Best Hiking Sunglasses: Relaxing Hikes for You and Your Eyes

Written by Dennis Owens

When we plan out time in the great outdoors, we tend to have this very bad habit of not taking everything into account when planning ahead for it.

While we do make sure to cover all the seemingly important aspects, like food and water, we often leave out some of the details that might seem minor but often times end up ruining the whole experience.

Take sunlight for example, which has a lot of ways to torture out eyes at its disposal, however, we rarely stop and think to ourselves “What are the best hiking sunglasses for me?” until the very last moment.

Hiker in the mountains

This usually occurs on the way to the actual hiking trail and by that point it is already far too late to do proper research, browse all the shops, weigh your options and decide on the best one for you.

We all know the aftermath, what happens when sunglasses fall short and don’t really live up to the expectations. We all know what it is like to deal with the glares and shines, trying to curl your eyebrows forward to bridge the gap between it and the shades.

We all know what it is like to squint behind the lenses in order to block some of the light reflected right off the rocks or snow on the ground.

Woman on a hiking trip

We all know these things and yet we still leave the sunglasses until the very last moment. That is, of course, until now, where we will look at what it takes to find the best pair of shades as well as which one is the best one for you.

Knowing what shape fits you best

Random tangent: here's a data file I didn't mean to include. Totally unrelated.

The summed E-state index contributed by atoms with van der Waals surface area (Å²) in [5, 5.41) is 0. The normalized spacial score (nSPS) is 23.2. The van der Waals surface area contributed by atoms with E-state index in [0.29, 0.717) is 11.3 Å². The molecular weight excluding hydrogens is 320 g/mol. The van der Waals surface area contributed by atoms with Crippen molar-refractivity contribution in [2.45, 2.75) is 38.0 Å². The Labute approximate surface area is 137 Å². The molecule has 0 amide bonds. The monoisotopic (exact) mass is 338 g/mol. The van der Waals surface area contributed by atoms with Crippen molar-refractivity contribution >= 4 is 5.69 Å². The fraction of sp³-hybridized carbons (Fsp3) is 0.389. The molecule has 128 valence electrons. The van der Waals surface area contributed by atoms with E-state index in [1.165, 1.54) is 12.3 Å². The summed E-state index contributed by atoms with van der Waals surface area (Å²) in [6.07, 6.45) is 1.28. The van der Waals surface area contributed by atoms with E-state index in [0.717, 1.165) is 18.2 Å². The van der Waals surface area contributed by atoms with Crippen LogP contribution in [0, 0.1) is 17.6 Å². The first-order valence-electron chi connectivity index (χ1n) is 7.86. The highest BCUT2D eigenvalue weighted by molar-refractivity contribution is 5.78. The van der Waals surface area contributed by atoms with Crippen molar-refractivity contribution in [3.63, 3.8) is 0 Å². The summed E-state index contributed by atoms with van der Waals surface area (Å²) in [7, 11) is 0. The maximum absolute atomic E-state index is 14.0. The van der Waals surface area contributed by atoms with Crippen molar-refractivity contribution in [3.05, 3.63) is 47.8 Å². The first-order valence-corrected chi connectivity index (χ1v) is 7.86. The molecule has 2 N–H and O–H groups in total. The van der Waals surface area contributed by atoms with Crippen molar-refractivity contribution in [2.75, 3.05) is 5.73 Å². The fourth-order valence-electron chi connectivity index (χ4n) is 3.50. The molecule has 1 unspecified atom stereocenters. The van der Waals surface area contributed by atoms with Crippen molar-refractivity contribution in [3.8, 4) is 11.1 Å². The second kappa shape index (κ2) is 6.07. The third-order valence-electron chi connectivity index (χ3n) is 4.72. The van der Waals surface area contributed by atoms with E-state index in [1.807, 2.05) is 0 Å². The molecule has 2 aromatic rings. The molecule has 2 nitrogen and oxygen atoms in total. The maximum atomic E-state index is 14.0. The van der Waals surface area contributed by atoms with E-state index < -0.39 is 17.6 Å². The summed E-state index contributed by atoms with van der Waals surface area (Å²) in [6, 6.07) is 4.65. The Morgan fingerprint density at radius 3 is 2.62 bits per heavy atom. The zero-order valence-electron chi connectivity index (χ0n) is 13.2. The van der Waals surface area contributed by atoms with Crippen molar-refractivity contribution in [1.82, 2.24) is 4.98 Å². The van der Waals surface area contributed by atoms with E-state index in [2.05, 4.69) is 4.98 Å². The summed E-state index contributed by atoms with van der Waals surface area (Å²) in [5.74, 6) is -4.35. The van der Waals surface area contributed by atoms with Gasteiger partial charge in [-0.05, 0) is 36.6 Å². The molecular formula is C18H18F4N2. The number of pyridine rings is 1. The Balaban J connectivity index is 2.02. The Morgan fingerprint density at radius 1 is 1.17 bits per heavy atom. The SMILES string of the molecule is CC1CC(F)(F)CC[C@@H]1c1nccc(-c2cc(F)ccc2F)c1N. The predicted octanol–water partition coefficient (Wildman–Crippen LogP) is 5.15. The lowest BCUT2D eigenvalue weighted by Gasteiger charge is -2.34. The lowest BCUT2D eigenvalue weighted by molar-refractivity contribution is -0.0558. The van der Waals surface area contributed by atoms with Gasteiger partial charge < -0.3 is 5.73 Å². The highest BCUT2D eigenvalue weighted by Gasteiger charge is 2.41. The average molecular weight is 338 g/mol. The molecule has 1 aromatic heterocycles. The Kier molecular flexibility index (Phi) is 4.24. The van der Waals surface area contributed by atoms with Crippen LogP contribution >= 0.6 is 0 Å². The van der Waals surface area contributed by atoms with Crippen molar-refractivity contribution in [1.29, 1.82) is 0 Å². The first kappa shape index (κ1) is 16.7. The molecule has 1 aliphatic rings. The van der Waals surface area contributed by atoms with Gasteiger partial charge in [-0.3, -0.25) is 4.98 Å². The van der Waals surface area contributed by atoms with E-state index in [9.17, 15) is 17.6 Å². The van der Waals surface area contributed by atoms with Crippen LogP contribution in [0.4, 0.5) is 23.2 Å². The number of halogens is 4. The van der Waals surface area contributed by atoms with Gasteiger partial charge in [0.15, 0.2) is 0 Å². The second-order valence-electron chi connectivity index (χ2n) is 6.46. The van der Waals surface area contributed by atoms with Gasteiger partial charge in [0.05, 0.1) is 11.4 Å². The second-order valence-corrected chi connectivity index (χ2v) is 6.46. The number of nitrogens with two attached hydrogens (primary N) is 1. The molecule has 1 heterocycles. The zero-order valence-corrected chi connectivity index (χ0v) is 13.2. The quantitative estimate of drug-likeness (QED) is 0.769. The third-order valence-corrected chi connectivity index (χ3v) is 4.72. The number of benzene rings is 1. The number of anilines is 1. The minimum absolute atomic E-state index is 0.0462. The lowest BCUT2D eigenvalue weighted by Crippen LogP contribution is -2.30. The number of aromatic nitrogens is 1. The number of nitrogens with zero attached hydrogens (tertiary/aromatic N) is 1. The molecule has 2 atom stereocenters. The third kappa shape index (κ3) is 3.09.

When discussing the shape and fit of a pair of sunglasses, we must first take into account the shape of the wearer’s face. This is not for the purpose of complimenting your style and apparel, but more for the purpose of finding a pair that does a proper job.

The first thing to look at is the overall shape of the face. If you have a rather bug and robust face, you will want to go with big robust glasses, and vice versa for when you have a small face.

Next on your list are your cheeks, the cheekbones in particular. If the cheekbones are well-defined and pronounced, you will want to go for a pair of shades with the bottom of the frame rounded out. Another thing to mention here is that you should aim for a pair with the lenses slightly curved as well so that you can get full shade coverage.

Female hiker in ski sunglasses

If the cheekbones are almost non-existent or covered by the actual cheeks, you will want to go with a square or sharp frame. This time, though, instead of slightly curved lenses you will want to make sure that the bottom of the lens are either arched or a bit skewed outwards.

Next thing to look at is the nose. The fact that it is the main point of support for the sunglasses does not exactly make your life any easier. The area that you will be most interested in is the very bridge of the nose, where the bridge of the sunglasses will be sitting.

A more pronounced and thick bridge can prove to be a lot more sweaty and prone to chafing, while a thinner one is a lot more difficult to fit the frame and lenses for. With that in mind, you should remember that the thicker the bridge is, the softer and thinner the bridge of the frame should be.

While at the opposite end of the spectrum, the thinner the bridge of the nose it, the more support the bridge of the frame should have. In this case you should consider looking for frames with little rubber support feet underneath the bridge of the frame.

One last thing to look at is the shape of the eye sockets themselves and what their defining features are. Remember that the overall goal is to cover the entire area and prevent as much unaltered light as possible from entering that area, so this bit is actually crucial in order to make sure that you get the right lenses for the job.

A more pronounced pair of eye sockets with strong eyebrows demands a wider pair of lens, meaning that the length of the lens should just about reach the cheekbones while the width should easily pass them. A softer look, with less pronounced eyebrows and eye sockets, is best matched with symmetrical lens.

These are the base guidelines however custom requests and needs can also be applied to them, depending on the wants and needs of the wearer.

Hiker reading map